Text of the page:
The end of an era is near.
Adobe on Tuesday announced plans to officially “end-of-life” Flash Player; it will cease to update and distribute Flash at the end of 2020.
“As open standards like HTML5, WebGL and WebAssembly have matured over the past several years, most now provide many of the capabilities and functionalities that plugins [like Flash] pioneered and have become a viable alternative for content on the web,” the company wrote. “Today, most browser vendors are integrating capabilities once provided by plugins directly into browsers and deprecating plugins.”
The news is probably music to the ears of IT security pros everywhere. In 2015, the plugin was deemed “the most frequently exploited product” by security firm Recorded Future, which said it provided “eight of the top 10 vulnerabilities leveraged by exploit kits.”
And yet, the plugin is still used by many websites to run videos, animations and similar content.
Adobe, which ceased development of mobile versions of Flash 2011, said Tuesday it’s “committed to supporting Flash through 2020, as customers and partners put their migration plans into place.” Until then, the company plans to issue regular security patches, maintain operating system and browser compatibility and add new features and capabilities as needed.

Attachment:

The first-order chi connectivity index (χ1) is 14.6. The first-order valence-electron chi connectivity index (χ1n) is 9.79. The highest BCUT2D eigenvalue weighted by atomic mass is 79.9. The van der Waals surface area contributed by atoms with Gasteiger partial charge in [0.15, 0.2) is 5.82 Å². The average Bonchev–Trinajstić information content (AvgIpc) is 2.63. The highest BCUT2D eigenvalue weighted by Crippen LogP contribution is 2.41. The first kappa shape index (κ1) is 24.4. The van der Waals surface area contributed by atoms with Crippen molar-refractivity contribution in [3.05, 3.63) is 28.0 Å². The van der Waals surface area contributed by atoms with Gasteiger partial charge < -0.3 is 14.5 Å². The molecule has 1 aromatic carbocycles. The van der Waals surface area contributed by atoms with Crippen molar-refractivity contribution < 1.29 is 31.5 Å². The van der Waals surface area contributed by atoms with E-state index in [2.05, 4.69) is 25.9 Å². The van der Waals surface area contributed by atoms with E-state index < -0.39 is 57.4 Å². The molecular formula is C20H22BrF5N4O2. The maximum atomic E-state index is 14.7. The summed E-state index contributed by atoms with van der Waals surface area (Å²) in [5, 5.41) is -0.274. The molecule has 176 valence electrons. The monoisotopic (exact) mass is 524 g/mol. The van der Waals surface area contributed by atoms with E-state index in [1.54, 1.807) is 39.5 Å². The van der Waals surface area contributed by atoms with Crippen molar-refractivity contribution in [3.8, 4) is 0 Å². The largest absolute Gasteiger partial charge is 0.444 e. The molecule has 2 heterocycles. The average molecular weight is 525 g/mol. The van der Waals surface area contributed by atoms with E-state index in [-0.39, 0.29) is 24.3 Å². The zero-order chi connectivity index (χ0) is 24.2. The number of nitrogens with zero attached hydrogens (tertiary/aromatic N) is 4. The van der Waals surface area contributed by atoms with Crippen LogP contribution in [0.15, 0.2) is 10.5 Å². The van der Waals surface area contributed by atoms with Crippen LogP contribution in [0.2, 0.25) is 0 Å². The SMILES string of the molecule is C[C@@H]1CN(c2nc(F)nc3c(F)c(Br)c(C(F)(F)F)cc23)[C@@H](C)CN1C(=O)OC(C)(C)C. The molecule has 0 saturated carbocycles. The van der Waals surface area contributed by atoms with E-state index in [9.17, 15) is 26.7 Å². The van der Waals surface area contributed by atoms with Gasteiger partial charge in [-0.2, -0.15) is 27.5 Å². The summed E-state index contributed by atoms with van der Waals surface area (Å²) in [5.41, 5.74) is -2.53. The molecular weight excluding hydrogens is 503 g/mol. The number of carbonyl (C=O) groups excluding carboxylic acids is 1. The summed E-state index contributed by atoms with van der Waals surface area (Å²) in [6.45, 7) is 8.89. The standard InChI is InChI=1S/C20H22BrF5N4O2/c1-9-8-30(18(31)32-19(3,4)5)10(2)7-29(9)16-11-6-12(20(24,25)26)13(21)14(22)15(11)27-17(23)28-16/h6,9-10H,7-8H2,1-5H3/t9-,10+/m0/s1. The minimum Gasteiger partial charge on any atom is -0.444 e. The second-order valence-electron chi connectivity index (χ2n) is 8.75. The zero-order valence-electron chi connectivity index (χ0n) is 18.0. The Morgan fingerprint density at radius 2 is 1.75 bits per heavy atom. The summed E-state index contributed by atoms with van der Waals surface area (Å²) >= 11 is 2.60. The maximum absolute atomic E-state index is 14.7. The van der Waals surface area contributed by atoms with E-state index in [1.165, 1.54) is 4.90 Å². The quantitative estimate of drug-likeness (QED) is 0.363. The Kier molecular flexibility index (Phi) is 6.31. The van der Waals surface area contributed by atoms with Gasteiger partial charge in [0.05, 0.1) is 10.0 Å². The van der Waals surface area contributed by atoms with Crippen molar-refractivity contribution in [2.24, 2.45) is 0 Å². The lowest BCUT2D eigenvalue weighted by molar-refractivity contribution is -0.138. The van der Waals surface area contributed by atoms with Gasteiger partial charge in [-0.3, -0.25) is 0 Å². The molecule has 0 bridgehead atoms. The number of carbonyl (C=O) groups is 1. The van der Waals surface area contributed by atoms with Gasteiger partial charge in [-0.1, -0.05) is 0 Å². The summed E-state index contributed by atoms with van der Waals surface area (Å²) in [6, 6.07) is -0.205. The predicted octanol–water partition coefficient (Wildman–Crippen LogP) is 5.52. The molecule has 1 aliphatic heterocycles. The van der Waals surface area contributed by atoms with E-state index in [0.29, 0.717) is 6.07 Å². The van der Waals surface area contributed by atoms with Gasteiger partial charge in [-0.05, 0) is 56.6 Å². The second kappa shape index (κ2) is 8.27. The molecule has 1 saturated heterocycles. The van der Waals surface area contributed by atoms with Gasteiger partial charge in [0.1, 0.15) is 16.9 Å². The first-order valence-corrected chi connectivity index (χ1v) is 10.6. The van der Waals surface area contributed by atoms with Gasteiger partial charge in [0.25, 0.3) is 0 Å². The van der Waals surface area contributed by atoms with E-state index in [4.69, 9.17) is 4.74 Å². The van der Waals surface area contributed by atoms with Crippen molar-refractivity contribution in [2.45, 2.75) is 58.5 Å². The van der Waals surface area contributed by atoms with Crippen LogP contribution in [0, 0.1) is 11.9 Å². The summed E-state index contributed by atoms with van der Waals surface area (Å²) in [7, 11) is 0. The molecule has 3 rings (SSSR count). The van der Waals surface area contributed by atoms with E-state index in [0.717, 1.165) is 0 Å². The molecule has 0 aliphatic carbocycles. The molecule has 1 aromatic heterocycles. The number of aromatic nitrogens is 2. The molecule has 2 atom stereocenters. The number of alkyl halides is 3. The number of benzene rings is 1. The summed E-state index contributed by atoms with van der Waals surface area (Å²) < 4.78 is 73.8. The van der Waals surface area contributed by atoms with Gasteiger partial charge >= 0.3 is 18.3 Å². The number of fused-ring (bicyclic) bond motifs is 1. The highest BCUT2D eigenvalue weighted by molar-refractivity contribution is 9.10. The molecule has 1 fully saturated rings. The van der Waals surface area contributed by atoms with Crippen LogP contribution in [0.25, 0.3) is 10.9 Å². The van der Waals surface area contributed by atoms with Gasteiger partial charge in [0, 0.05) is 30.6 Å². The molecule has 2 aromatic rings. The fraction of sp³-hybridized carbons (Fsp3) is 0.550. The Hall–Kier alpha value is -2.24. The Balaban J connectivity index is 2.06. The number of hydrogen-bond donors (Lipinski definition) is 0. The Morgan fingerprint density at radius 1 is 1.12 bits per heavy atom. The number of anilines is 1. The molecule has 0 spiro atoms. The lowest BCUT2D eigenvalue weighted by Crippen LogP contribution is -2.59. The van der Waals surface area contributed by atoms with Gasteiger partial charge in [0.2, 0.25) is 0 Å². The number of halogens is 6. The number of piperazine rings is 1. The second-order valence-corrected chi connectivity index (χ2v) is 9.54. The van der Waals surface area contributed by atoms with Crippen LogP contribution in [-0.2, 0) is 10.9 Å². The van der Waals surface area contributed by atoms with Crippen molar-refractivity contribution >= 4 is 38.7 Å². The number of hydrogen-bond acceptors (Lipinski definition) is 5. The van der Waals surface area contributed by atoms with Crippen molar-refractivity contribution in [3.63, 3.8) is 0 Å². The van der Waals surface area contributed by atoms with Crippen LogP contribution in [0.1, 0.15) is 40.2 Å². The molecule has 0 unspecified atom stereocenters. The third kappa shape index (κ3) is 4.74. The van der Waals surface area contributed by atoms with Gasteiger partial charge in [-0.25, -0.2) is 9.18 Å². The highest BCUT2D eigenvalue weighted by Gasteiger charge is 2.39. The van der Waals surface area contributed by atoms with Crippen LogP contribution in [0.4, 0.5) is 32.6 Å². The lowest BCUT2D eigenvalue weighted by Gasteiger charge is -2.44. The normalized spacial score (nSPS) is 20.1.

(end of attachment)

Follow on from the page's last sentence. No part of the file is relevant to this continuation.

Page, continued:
Adobe added that it will work with partners like Apple, Facebook, Google, Microsoft and Mozilla to “maintain the security and compatibility of Flash content.” Those companies have already started the transition away from the technology; their blog posts about the transition are linked above.
Apple — never a fan of Flash — started moving way from Flash on the Mac in 2010; it’s now off by default and requires explicit approval on each website before Flash will run.
Adobe added that it plans to “move more aggressively” to kill Flash in “certain geographies where unlicensed and outdated versions” of the plugin are being distributed.